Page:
No cheer on Princes Parade

This stretch of the Royal Military Canal, a scheduled historic monument, is already looking very different

Proposals to develop Princes Parade in Hythe are still being pushed along despite the divisive nature of the scheme.
It was in August 2018 that Folkestone and Hythe District Council awarded itself permission to develop land it owns on the site, its planning committee approving an application for up to 150 houses and associated buildings including a leisure centre, hotel and café or restaurant.
Despite this, the campaign to block the scheme, spearheaded by Save Princes Parade, refused to die, although protestors were dismayed when in February 2019 the government announced it would not be calling in the council’s decision.
Undeterred, campaigners forced a judicial review. There was a substantive hearing in the High Court in March last year, but some three months later they learnt this had been dismissed by the High Court.
And in December, permission to appeal that review was refused, causing Folkestone and Hythe District Council to declare: “There is no other route of appeal against the decision and the Princes Parade development can now go ahead.”
However, so contentious is the scheme, which borders a stretch of the Royal Military Canal, that some councillors have still not given up the fight. During the local authority’s cabinet and full council meetings on Wednesday, February 24, one asked that almost £29 million be removed from its General Fund Medium Term Capital Programme, effectively denying the funds required for the project to proceed.
The councillor suggested focus should move instead to building a leisure centre elsewhere in the town, “probably at Martello Lakes”.
His amendment was, however, voted down by 16 votes to 13.
Work has now begun on clearing the site, by the Royal Military Canal – the upsetting scene of trees and vegetation being chopped down sparked a protest to which the police were called.
There is also concern that the powerful weedkiller glyphosate is reportedly being used to kill the stumps left by the tree-chopping on the north bank of the canal. It has been pointed out that there are no signs or barriers warning the chemical is being used in an area where children and dogs could come into contact with it.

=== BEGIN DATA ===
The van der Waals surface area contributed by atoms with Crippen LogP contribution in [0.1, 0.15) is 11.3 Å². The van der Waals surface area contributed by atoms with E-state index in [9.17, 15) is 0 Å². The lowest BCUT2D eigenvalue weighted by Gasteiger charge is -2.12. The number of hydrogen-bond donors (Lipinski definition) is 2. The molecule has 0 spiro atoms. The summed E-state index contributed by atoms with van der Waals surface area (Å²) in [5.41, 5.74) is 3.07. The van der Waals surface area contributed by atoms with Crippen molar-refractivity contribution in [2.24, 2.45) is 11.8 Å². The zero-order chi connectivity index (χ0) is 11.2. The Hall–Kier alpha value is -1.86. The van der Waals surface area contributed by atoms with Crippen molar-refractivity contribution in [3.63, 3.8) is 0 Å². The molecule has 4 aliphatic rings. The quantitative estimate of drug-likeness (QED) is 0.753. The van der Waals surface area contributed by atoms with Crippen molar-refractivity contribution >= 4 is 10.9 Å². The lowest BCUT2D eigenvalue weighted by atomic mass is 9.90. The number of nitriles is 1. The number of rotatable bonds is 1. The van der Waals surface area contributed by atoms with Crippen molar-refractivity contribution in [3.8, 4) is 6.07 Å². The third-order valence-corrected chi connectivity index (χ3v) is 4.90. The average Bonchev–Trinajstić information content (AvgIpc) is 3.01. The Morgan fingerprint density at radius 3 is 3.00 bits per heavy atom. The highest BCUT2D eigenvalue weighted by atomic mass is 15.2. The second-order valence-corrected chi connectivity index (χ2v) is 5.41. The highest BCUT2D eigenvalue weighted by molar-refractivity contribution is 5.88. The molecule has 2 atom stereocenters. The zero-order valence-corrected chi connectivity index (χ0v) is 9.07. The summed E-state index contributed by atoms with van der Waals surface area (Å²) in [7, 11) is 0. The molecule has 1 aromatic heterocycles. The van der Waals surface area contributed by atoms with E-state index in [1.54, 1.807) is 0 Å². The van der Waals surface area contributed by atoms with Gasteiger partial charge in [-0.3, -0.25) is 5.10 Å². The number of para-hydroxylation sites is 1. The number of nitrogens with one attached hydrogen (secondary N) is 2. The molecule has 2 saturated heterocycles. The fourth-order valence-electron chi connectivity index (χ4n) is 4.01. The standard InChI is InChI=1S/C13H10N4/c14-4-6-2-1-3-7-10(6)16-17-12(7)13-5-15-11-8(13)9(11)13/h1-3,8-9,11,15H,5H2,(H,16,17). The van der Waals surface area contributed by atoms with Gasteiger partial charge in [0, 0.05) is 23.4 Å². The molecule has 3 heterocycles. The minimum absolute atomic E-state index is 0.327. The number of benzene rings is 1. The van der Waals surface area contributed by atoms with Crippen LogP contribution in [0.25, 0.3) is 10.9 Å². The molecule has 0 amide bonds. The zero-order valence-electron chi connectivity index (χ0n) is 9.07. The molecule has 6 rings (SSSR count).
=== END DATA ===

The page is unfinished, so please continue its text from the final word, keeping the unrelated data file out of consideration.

It would, also, of course be far more environmentally desirable to leave the stumps to degrade naturally.

Monday, April 19, 2021

Sorry day for Princes Parade as government declines to call in development scheme

The scheme proposed by Folkestone and Hythe District Council will impact on the Royal Military Canal, a scheduled historic monument

There has been disappointing news concerning Princes Parade in Hythe.
The decision by Folkestone and Hythe District Council to award itself planning permission to build on land it owns at the site will not be called in by the government.
In August, the council’s planning committee approved an application for up to 150 houses and associated buildings including a leisure centre, hotel and café or restaurant.
In response to that approval, campaign group Save Princes Parade asked the Secretary of State for Housing, Communities and Local Government to call it in.
However, yesterday’s (Tuesday, February 12) letter to the council from the Ministry of Housing, Communities and Local Government says:
“The Secretary of State has carefully considered this case against the call-in policy, as set out in the Written Ministerial Statement by Nick Boles on 26 October 2012.
“The policy makes it clear that the power to call in a case will only be used very selectively.
“The Government is committed to give more power to councils and communities to make their own decisions on planning issues, and believes planning decisions should be made at the local level wherever possible.
“In deciding whether to call in this application, the Secretary of State has considered his policy on calling in planning applications.
“This policy gives examples of the types of issues which may lead him to conclude, in his opinion that the application should be called in. The Secretary of State has decided not to call in this application.
“The reason for this decision is that, having regard to the policy on call in, the application does not involve issues of more than local importance justifying the Secretary of State’s intervention.”

  • For more on this story, see here and  here
  • Visit the Save Princes Parade website here

Wednesday, February 13, 2019